Kukla's Korner

Ok, Ok, You Can Reward Losing

Just like every morning, I took a quick look at the standings to get a snapshot of where everything was at. Nothing terribly unusual except for some reason this morning, the OTL column just stuck out more than it really should have.

It just bugged me, and there’s no reason for it. Overtime losses have been part of the NHL’s fuzzy math for years now, but I think I’m just getting my annual “Getting a point for losing is stupid!” kick.

See, I don’t really mind the shootout that much. It’s entertaining to watch and the casual fans are into it. What really bugs me is giving the shootout as much emphasis as a game-winning goal in the dying seconds of the third period. What bugs me even more is giving the whole “Honorable Mention” point by being tied at the end of regulation. These are freakin’ professional athletes, not a bunch of t-ballers that get a trophy and a juice box regardless of the outcome.

And yet, upon further examination, while the principle of getting a point for losing in the shootout or OT is indeed bass-ackwards and stupid, the execution of it, I think, makes things much more interesting than they’d be otherwise. For better or worse, anyway.

Let’s take a quick look at the middle of the Western Conference pack. One of my constant suggestions is to go to a 2-1-0 point system: two points for win in regulation or OT, one point for a shootout win, and zero points for any type of loss. With that in mind, things go from this:

5.  Minnesota 17
6. Chicago 17
7. Edmonton 17
8. Calgary 17
9. Columbus 16
10. Phoenix 14
11. Nashville 13
12. Los Angeles 12
13. Colorado 12
14. Dallas 12  
15. St. Louis 11

To this:

5. Calgary 16
6. Edmonton 16
7.  Minnesota 15
8. Phoenix 14
9. Chicago 13
10. Columbus 13
11. Colorado 11
12. Nashville 10
13. Los Angeles 10
14. Dallas 10  
15. St. Louis 8

Going by my 2-1-0 system, you can immediately see that the logjam at the middle of the standings bell curve clears up. There’s a slightly more even distribution, something that would inevitably separate out even further as the year goes by. Going by this math, I’m guessing that some teams would have slid out of contention by January instead of the “Wow, everyone’s still in it” standings that we currently get come the new year.

People love crazy and unpredictable races for the playoff spot. By adding in that extra little bonus point, it gives 75% of the teams a chance to make the playoffs when ultimately only 50% of them go. Close races generate local buzz which generate ticket sales which generate revenue.

So, is this solely a business decision? While my inner cynic says yes, part of me actually says no.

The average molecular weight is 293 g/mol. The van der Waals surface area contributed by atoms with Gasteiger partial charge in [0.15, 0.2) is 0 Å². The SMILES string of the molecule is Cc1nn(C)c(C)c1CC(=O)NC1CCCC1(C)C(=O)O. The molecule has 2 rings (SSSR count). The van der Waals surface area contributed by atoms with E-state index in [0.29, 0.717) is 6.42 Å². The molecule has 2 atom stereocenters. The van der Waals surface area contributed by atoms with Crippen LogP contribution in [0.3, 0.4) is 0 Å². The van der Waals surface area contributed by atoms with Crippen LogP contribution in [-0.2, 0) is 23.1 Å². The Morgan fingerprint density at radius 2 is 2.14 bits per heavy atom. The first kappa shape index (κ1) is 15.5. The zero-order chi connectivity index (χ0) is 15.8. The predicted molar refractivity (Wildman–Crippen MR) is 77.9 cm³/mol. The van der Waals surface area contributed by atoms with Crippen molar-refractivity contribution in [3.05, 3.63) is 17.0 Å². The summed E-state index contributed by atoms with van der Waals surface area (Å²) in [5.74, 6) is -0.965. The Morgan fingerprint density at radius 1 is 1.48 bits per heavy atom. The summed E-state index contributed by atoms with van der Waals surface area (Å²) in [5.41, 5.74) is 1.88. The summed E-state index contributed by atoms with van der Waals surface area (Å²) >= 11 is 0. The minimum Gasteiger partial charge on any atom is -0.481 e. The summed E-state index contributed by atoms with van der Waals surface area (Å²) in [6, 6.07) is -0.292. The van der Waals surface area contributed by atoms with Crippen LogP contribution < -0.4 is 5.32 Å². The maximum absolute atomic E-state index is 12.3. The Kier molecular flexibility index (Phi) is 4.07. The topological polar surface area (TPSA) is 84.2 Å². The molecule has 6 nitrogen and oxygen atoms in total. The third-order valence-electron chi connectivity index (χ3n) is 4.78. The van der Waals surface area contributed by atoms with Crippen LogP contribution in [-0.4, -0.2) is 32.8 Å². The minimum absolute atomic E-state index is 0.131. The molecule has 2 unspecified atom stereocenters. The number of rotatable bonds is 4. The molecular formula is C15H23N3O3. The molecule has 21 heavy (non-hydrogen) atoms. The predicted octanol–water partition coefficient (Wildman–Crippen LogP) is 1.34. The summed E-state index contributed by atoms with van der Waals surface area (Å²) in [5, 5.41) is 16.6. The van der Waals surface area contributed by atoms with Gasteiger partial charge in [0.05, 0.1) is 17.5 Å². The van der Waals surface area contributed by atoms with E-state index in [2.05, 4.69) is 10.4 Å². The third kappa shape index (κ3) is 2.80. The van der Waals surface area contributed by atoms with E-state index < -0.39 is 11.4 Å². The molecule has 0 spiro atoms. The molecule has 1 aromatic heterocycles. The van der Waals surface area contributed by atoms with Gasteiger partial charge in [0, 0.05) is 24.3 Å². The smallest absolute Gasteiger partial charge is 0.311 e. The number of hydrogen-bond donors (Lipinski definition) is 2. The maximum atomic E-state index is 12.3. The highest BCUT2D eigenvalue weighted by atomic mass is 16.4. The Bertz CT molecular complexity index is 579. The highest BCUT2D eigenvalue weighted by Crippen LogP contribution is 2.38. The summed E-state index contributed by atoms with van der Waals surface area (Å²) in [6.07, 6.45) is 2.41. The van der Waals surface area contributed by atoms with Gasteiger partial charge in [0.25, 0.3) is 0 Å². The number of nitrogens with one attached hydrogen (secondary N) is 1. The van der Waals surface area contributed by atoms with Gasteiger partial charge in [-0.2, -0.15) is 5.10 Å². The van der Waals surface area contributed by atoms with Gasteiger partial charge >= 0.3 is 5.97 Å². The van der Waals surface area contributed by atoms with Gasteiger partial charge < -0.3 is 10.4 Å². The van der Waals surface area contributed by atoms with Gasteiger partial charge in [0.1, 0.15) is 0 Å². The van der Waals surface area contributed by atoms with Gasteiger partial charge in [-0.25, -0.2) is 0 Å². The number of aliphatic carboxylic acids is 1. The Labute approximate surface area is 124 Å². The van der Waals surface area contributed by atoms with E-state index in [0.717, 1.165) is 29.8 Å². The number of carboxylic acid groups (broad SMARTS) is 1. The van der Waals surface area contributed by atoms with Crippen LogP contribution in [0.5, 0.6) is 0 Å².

As fans, we know when our team’s given up for the season. We know when coaches are letting the prospects eat up ice time and we know when the impending free agents are just going through the motions. It happens when players feel they have no shot, no purpose to a playing a regular season game.

(Of course, one could argue that grown men making an average of more than $1 million to play a game for a living should be motivation enough for them to go balls out all shift, every shift, every game, every season. But that just doesn’t happen.)

By keeping team in it as far as possible, the level of play and passion gets elevated. We see some of the best hockey of the year from that team that’s scratching and clawing to gain ground on that team holding on to the 8th playoff spot. And when the proverbial four-point game turns into a one-point swing, those types of races stay tight longer and longer.

Is the standings system stupid? Yes, definitely, 100% so. Does it produce better hockey down the stretch? I think so. With more teams keeping the playoffs in reach – and holding onto the hope that once they’re in, anything can happen – the haves and have-nots become muddier and the whole thing turns into a battle royale with winner take all.

I guess I’ve reached a sort of piece with the idiotic computations of the NHL standings. I usually hate saying that the ends justify the means, but when we see the intensity of stretch hockey from the 5th to 11th place teams come March, I’m willing to accept it.

Filed in: NHL, | Mike Chen's Hockey Blog | Permalink
  Tags: standings


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